Indianapolis’ The Late Show regains power-pop mojo

This story was featured in NUVO in August.  Nice little interview piece I did with Don Main, who fronted The Late Show/Recordio/Rockhouse; essentially the same band, with different names.  He and the main lineup is back together and playing shows in Indianapolis.  I first saw them at a 150-person venue in Madison Indiana – I think it was 1989 or 1990 – so was nearing the end of their run.  Best band the club booked in the Electric Lady in the two or three years that I lived down there.  Also saw the Rockhouse version of the band, but my recollection was they were burned out by then, and the Rick Clayton Band (Late Show guitarist) was around in the ashes of the band separation, but not for long.  So it is good to hear they are back and power-popping…and working on a new album.

The Late Show had a shot at national success.

In 1974, the band went to New York City and worked with producer Jack Douglas — known for his work with John Lennon, Aerosmith and, appropriately, The Knack — at the Record Plant. Major labels CBS and Epic offered them record deals.

The band, who created a potent mix of power pop vocals, guitars and reverberating drums, said no. They thought there were better offers to come. But, none came.

So why is their independent debut album Portable Pop now getting acclaim, more than 30 years after its original 1980 release? The band can thank the record label Trashy Creatures Records. They re-released the record in late May, and it picked up airplay on more than 70 radio stations of varying formats and dial positions.

The Late Show is playing a number of Indianapolis shows in 2012 and according to leader Don Main, prepping a new record. NUVO caught up with Main — who went on to own the Puccini’s restaurant chain — to talk about the albums, his other band and how the hell this all happened 40 years after The Late Show got together.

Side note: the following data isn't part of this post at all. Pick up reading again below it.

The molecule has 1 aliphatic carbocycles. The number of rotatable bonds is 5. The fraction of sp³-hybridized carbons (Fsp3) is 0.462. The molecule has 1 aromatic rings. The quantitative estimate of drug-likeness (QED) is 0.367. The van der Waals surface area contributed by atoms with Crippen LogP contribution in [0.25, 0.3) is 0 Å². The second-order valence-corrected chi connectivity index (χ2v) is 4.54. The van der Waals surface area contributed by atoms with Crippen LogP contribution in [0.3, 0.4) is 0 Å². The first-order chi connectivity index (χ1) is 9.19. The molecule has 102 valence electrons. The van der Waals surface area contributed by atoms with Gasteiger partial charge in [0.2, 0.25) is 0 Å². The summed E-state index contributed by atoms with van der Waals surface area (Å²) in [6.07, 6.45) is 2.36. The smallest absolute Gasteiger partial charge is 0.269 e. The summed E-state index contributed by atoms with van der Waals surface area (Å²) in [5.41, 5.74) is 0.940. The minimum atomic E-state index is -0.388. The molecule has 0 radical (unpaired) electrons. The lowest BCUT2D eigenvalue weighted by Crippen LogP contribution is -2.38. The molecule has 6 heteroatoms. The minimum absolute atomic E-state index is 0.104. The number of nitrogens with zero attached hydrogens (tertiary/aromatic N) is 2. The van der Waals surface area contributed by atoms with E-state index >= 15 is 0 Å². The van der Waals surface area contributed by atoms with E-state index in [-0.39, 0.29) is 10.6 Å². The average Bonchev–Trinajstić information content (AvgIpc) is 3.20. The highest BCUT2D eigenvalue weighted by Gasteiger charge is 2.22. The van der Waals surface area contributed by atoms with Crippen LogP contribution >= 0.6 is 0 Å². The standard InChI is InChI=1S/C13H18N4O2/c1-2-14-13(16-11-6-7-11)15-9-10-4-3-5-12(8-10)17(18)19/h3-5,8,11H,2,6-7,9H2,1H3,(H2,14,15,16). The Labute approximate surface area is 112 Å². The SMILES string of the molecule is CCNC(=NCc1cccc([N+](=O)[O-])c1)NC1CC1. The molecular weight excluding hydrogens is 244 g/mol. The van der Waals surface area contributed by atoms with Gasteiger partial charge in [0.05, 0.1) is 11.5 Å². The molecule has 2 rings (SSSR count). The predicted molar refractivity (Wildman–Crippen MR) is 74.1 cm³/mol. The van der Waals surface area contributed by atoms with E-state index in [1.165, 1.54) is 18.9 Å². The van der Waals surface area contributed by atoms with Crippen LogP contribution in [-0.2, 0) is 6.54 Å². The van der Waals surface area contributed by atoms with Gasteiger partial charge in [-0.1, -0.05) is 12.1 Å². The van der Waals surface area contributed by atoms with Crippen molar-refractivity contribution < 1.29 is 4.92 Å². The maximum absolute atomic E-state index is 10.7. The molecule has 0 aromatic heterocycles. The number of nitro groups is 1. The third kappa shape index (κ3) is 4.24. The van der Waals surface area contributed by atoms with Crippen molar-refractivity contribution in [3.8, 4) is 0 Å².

Indiana Album: Mike Reeb – “Breaking”

For a good album to elevate to great, especially for local or undiscovered talent, finding a unique sound while embracing familiar influences becomes important. Some (Lenny Kravitz, Oasis) took that idea to a near-breaking point, while others don’t go far enough, and we are left with music that doesn’t find it’s way into our heart and guts.

Lafayette’s Mike Reeb does a fine job of blending his influences and own sound on his new album Breaking. A record filled with images of melancholy and heartbreak, Reeb casts his bright pop and rock music into the mix to keep it engaging. Continue reading “Indiana Album: Mike Reeb – “Breaking””

Long Player: The Knack – Get the Knack (1979)

Another in the series called “Long Player – Listening to Vinyl”. We pull out an actual vinyl 33 1/3 rpm LP from the sleeve, put it on the JVC turntable and let ‘er rip.  Our opinion, honesty and gut feelings follow….

This edition features the late Doug Fieger’s band
The KnackGet the Knack (1979)

Yeah, it’s gonna be about girls and love and sex. And if you listen to the words, it’s also the story of someone who covers up most of his vulnerability with bravado. Get The Knack was recorded in just 11 days for a miserly $17,000. Isn’t that the way it should be? According to the web, The Knack performed the songs “live” with minimal overdubs, as producer Mike Chapman (who had hit big with Blondie’s disco-fied “Heart of Glass” single) basically slammed the record button and let the band play. He would go on to produce the follow up album that sold significantly fewer copies, so this record was capturing magic – the band would never be bigger than the summer of 1979. Let’s let the record roll….

“Let Me Out” – Keith Moon drums, punk-with-lip gloss vocal shouts and rhythm section that is threatens to push Doug Fieger to keep up. “Tonight! Tonight! Tonight! followed by 25 “Let me Out!” and a scream. It is, really, fucking brilliant. Call to action: we’re gonna hit it hard tonight.

“Your Number or Your Name” – Here’s we get that Beatles influence. (Whooo!) vocals atop a 60s rocker. They beat REO Speedwagon to the sound that would send the Illinois road dog band to a zillion album sales a couple years later with Hi Infidelity. Just a clean, powerful production. Again – flying drums from Bruce Gary.